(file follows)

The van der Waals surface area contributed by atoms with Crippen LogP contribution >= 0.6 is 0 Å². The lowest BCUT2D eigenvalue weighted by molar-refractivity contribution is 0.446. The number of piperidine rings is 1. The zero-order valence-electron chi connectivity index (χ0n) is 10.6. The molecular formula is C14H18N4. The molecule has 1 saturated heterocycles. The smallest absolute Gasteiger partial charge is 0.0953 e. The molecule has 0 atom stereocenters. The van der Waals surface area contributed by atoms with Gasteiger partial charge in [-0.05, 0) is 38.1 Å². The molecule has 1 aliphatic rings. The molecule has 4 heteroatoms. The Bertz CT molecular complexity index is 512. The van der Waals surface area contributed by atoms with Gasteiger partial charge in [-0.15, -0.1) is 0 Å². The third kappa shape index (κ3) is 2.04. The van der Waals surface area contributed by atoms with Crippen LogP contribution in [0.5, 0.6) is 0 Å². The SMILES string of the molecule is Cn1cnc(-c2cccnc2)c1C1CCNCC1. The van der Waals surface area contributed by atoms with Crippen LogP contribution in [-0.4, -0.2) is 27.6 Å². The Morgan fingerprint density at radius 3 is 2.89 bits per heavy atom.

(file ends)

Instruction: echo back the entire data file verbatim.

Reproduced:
The van der Waals surface area contributed by atoms with Crippen LogP contribution >= 0.6 is 0 Å². The lowest BCUT2D eigenvalue weighted by molar-refractivity contribution is 0.446. The number of piperidine rings is 1. The zero-order valence-electron chi connectivity index (χ0n) is 10.6. The molecular formula is C14H18N4. The molecule has 1 saturated heterocycles. The smallest absolute Gasteiger partial charge is 0.0953 e. The molecule has 0 atom stereocenters. The van der Waals surface area contributed by atoms with Gasteiger partial charge in [-0.05, 0) is 38.1 Å². The molecule has 1 aliphatic rings. The molecule has 4 heteroatoms. The Bertz CT molecular complexity index is 512. The van der Waals surface area contributed by atoms with Gasteiger partial charge in [-0.15, -0.1) is 0 Å². The third kappa shape index (κ3) is 2.04. The van der Waals surface area contributed by atoms with Crippen LogP contribution in [0.5, 0.6) is 0 Å². The SMILES string of the molecule is Cn1cnc(-c2cccnc2)c1C1CCNCC1. The van der Waals surface area contributed by atoms with Crippen LogP contribution in [-0.4, -0.2) is 27.6 Å². The Morgan fingerprint density at radius 3 is 2.89 bits per heavy atom.